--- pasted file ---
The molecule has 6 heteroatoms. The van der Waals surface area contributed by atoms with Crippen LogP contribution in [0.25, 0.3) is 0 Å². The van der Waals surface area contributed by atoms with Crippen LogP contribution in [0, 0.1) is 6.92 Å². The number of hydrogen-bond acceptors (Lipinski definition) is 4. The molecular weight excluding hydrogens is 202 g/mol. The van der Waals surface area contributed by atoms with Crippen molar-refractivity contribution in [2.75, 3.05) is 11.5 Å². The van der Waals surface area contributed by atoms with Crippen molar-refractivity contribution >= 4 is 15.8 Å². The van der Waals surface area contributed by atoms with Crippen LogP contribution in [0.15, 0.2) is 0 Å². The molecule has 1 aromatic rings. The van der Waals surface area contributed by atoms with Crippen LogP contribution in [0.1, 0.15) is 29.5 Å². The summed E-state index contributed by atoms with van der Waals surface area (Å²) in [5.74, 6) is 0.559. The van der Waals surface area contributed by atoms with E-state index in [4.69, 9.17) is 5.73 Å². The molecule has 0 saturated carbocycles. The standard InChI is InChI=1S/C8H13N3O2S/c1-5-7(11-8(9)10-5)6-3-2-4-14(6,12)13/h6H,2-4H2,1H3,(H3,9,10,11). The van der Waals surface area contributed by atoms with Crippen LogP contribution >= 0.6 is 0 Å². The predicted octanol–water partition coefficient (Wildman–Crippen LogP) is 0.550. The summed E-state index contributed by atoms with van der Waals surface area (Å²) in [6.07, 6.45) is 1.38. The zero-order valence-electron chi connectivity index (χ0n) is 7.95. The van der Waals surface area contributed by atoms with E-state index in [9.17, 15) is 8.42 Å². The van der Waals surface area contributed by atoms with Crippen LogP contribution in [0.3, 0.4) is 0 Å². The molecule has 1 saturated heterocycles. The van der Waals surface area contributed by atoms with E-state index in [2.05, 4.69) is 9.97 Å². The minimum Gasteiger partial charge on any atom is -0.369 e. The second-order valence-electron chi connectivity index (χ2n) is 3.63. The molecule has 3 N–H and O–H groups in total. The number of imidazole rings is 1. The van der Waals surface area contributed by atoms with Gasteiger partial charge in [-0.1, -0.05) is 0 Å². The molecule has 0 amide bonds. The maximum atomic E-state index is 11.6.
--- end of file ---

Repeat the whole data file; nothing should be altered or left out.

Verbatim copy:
The molecule has 6 heteroatoms. The van der Waals surface area contributed by atoms with Crippen LogP contribution in [0.25, 0.3) is 0 Å². The van der Waals surface area contributed by atoms with Crippen LogP contribution in [0, 0.1) is 6.92 Å². The number of hydrogen-bond acceptors (Lipinski definition) is 4. The molecular weight excluding hydrogens is 202 g/mol. The van der Waals surface area contributed by atoms with Crippen molar-refractivity contribution in [2.75, 3.05) is 11.5 Å². The van der Waals surface area contributed by atoms with Crippen molar-refractivity contribution >= 4 is 15.8 Å². The van der Waals surface area contributed by atoms with Crippen LogP contribution in [0.15, 0.2) is 0 Å². The molecule has 1 aromatic rings. The van der Waals surface area contributed by atoms with Crippen LogP contribution in [0.1, 0.15) is 29.5 Å². The summed E-state index contributed by atoms with van der Waals surface area (Å²) in [5.74, 6) is 0.559. The van der Waals surface area contributed by atoms with E-state index in [4.69, 9.17) is 5.73 Å². The molecule has 0 saturated carbocycles. The standard InChI is InChI=1S/C8H13N3O2S/c1-5-7(11-8(9)10-5)6-3-2-4-14(6,12)13/h6H,2-4H2,1H3,(H3,9,10,11). The van der Waals surface area contributed by atoms with Crippen LogP contribution >= 0.6 is 0 Å². The predicted octanol–water partition coefficient (Wildman–Crippen LogP) is 0.550. The summed E-state index contributed by atoms with van der Waals surface area (Å²) in [6.07, 6.45) is 1.38. The zero-order valence-electron chi connectivity index (χ0n) is 7.95. The van der Waals surface area contributed by atoms with E-state index in [9.17, 15) is 8.42 Å². The van der Waals surface area contributed by atoms with Crippen LogP contribution in [0.3, 0.4) is 0 Å². The molecule has 1 saturated heterocycles. The van der Waals surface area contributed by atoms with E-state index in [2.05, 4.69) is 9.97 Å². The minimum Gasteiger partial charge on any atom is -0.369 e. The second-order valence-electron chi connectivity index (χ2n) is 3.63. The molecule has 3 N–H and O–H groups in total. The number of imidazole rings is 1. The van der Waals surface area contributed by atoms with Gasteiger partial charge in [-0.1, -0.05) is 0 Å². The molecule has 0 amide bonds. The maximum atomic E-state index is 11.6.